Narrator Hearn, who won a Tony award for his performance in the Broadway musical Sunset Boulevard, proves to be a perfect complement to Haruf's earthy, austerely elegant prose in this atmospheric sequel to Hearn's novel Plainsong (1999). Many of the characters from that book return, with the brothers Harold and Raymond MacPheron once again serving as the focal point. Haruf concentrates on the complexities of what seems to be a simple Colorado community. New characters include a mentally challenged couple struggling to raise their two children, and an 11-year-old orphan boy charged with caring for his aging grandfather. The text is restrained, as is Hearn's performance. His relaxed, throaty voice and even pace fit comfortably with a book that boasts its fair share of sayings like, "Yes, ma'am," and in which a present participle ending in "g" is rarer than a discouraging word. He makes only the slightest alterations for different characters, yet they all ring true. Whether describing the events of a tragic death or a couple's thorough contemplation of the likelihood that pouring raisins on plain cereal would be the same thing as Raisin Bran itself, Hearn's voice possesses an ease and casual quaintness to rival Garrison Keillor, and it precisely conveys this book's enchanting spell.
Copyright © Reed Business Information, a division of Reed Elsevier Inc. All rights reserved. --This text refers to an out of print or unavailable edition of this title.

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Product Details

  • Paperback: 299 pages
  • Publisher: Vintage; Reprint edition (May 3, 2005)
  • Language: English
  • ISBN-10: 9780375725760
  • ISBN-13: 978-0375725760
  • ASIN: 0375725768
  • Product Dimensions: 5.2 x 0.7 x 7.9 inches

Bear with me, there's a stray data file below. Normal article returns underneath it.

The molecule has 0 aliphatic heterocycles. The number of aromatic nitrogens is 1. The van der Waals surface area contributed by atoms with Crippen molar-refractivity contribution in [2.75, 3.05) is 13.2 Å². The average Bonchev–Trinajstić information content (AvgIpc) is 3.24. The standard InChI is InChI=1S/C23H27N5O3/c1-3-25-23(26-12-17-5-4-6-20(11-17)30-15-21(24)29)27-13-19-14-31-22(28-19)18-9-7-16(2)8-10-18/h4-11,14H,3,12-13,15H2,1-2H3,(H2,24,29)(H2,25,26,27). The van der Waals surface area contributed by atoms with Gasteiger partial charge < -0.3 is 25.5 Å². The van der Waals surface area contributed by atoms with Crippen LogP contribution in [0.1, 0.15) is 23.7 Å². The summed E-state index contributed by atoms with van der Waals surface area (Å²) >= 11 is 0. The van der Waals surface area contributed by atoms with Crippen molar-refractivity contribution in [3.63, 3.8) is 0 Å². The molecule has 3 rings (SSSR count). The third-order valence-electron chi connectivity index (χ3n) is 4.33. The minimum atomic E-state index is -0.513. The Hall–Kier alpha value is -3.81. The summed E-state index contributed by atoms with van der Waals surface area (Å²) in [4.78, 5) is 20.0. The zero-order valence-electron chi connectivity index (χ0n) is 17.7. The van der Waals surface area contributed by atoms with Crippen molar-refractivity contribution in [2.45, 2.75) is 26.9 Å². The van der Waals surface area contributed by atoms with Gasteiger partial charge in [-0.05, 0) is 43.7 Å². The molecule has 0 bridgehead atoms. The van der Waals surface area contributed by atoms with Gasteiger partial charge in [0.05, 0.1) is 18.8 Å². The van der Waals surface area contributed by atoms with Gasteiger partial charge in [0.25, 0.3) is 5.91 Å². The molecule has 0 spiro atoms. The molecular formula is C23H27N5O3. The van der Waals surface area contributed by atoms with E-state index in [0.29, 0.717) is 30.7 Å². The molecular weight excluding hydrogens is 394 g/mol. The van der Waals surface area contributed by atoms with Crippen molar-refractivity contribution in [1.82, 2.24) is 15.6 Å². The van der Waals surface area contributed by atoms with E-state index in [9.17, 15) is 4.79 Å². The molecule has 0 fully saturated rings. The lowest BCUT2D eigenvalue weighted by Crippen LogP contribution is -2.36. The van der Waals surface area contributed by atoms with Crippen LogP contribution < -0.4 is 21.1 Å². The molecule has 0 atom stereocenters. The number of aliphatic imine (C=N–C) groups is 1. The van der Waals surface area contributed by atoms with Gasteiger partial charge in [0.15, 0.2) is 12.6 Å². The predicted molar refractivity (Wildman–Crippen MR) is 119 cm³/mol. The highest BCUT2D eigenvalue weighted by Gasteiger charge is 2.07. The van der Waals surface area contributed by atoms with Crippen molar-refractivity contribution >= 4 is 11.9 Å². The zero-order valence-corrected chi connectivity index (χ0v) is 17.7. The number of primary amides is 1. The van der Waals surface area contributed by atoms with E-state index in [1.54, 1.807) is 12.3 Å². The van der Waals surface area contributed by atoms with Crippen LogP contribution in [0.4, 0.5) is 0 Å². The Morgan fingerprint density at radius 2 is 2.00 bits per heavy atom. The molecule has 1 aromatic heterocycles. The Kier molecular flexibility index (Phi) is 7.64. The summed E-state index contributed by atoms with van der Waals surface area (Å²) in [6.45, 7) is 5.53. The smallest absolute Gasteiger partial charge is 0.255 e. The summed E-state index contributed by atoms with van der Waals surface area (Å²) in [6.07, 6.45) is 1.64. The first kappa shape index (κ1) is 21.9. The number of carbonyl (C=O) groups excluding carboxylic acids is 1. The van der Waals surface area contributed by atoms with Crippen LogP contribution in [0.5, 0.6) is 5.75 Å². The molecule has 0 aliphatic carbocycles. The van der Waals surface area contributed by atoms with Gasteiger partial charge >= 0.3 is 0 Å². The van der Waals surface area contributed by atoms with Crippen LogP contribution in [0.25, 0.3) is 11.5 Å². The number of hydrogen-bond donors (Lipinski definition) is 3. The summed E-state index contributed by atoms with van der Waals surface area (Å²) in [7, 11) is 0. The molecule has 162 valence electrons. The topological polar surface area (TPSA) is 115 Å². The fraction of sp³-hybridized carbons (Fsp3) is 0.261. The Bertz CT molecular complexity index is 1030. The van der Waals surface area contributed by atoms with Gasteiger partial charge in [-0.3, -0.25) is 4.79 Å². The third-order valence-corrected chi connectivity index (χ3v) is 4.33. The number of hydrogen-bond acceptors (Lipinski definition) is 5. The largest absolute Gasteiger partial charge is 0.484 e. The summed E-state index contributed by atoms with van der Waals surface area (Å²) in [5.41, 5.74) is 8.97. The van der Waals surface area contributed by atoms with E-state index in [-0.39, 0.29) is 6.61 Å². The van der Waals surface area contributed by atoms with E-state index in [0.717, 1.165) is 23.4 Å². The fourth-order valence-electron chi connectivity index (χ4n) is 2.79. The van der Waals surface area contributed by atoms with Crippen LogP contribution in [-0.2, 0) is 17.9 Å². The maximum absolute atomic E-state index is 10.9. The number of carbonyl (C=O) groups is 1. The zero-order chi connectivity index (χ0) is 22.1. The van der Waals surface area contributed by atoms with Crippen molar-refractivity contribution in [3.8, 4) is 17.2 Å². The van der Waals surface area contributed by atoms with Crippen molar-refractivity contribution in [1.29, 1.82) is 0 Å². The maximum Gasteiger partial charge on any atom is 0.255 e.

• Shipping Weight: 8.8 ounces (View shipping rates and policies)
  • Average Customer Review: 4.5 out of 5 stars  See all reviews (229 customer reviews)
  • Amazon Best Sellers Rank: #17,551 in Books (See Top 100 in Books)

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Customer Reviews

Most Helpful Customer Reviews

73 of 75 people found the following review helpful By Dave Schwinghammer VINE VOICE on May 23, 2004
Format: Hardcover Verified Purchase
In Sara Nelson's book SO MANY BOOKS, SO LITTLE TIME, the author tells us she could not relate to PLAINSONG, that she put the book aside in favor of other books she'd rather read. How could it be, I wondered, that this national reviewer could scorn one of the best novels I've read in the last ten years?

I would assume that once again Nelson will be less than enthusiastic about the sequel. EVENTIDE is one slow-moving story. Haruf fashions scenes where a welfare couple shops for TV dinners at a supermarket. In another, a boy and girl clean out an old garden shed and play Monopoly. In yet another, the McPheron brothers sell their steers at an auction. I don't know how he does it, but Haruf makes these seemingly mundane scenes work. I guess it's because of the heart-tugging humanity they express. We know these people; we see ourselves in them.